The men slowed their pace as they came near the heavy, wooden gates of the friary, standing open though they were. Fabrizio stiffened, peering through the leaves of the scrub tree. If the men were aware of his presence, or that of the goats, they did not show it.
Yet even still, he studied the men on the road with curiosity. How could a man choose to be so very, very poor? To deliberately choose not to know when he would be able to eat again? What would make him do such a thing? And how could someone be angry with those who did not choose to be so very poor? Fabrizio did not understand it.
Several long moments passed and the short-robed friars still hesitated on the road. They clumped together, heads turning and bobbing, some emphatic discussion going on amongst them. Fabrizio began to wonder at the delay.
Surely, the Spirituals had no fear of entering the gates. There was nothing to fear in San Stigliano. It was the best and truest place to live in all the world. Whose heart could not lift just walking through the gates as his did every single day? No, it must be the Spirituals’ abhorrence of such a community of friars. And a distaste for the very goods and buildings the community appeared to own and use.
The pealing of the tower bell interrupted their talk. Its noon summons to prayer could not be denied. The poor friars formed themselves into a group of little rows—two, by two, by two, as if they were soldiers preparing for battle—and entered the friary walls.
Fabrizio waited on the hillside until the last of them had disappeared into the courtyard. At the tenth peal of the bell, he ushered his goats the rest of the way down the slope and passed through the open gates, herding his charges toward their pen in the stables.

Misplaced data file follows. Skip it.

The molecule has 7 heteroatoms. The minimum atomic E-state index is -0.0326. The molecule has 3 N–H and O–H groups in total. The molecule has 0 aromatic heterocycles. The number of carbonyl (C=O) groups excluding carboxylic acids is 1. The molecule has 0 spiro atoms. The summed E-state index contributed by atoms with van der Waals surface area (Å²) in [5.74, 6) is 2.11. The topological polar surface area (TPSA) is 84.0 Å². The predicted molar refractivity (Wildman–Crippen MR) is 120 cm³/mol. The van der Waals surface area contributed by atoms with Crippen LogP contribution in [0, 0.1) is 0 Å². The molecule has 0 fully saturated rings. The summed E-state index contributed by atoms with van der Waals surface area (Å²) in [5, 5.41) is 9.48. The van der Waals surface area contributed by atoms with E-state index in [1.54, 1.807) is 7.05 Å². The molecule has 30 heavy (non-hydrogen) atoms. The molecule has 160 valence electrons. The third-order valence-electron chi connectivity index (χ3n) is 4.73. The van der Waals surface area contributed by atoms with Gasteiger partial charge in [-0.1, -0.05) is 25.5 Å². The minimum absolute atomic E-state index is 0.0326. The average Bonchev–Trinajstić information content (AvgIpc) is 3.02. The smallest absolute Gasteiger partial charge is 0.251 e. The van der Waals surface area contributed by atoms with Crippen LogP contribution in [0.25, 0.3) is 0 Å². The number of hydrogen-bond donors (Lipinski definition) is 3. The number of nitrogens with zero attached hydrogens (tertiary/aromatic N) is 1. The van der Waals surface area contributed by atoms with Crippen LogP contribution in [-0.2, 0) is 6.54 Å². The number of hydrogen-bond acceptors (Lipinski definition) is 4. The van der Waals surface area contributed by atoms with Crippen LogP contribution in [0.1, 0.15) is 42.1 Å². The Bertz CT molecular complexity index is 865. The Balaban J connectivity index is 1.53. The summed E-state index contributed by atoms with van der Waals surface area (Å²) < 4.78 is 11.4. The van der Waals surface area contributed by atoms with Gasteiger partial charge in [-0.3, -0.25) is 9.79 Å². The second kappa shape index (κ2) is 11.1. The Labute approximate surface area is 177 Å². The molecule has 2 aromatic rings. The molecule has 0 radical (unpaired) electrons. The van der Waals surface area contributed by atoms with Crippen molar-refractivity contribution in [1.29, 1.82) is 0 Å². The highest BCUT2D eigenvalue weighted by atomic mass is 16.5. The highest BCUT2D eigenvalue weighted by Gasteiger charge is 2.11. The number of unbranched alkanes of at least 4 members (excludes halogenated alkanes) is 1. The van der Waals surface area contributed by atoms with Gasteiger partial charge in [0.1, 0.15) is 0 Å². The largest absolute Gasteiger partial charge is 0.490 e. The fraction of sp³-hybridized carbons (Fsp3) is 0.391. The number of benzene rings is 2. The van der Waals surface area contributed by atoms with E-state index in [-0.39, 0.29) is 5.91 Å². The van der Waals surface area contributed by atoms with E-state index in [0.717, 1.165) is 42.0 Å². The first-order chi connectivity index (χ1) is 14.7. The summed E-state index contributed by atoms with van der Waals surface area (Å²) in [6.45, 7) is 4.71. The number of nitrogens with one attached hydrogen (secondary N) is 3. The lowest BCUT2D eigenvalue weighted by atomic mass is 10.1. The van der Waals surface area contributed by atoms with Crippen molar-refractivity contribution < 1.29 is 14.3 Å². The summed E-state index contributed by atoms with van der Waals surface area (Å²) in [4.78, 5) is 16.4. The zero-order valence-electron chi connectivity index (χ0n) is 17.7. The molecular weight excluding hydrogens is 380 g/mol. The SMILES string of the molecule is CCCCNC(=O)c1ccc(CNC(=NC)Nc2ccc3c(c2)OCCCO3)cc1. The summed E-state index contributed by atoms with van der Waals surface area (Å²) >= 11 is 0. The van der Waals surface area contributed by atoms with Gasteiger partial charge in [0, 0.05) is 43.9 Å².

He, of course, would have nothing to do with the looming theological debates. Kerstan and their Guardian would attend to that. He was glad it was theirs to do and not his. He had learned to read and write fairly well and had qualified and earned the designation of priest, but he had a gift for goats and animals, like the humblest of lay brothers. Or, as their Guardian had told him once, “a gift like Saint Francis himself.”
He would do his work, say his prayers, tend the goats, avoid the Spirituals, and live, as he did every day, this good Franciscan life that was God’s gift to him.
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Copyright © 2018, by Rhonda Chandler
All rights reserved. No part of this book may be reproduced or transmitted in any form or by any means, electronic or mechanical, including photocopying, recording, or by any information storage and retrieval system, except for brief quotations in book reviews, without the written permission of the publisher, except where permitted by law.
This is a work of fiction. Names, characters, events, and incidents are the products of the author’s imagination, except for reference to historical figures, historical events, and historical entities, which have been used fictitiously. Any resemblance to actual persons, living or dead, is entirely coincidental.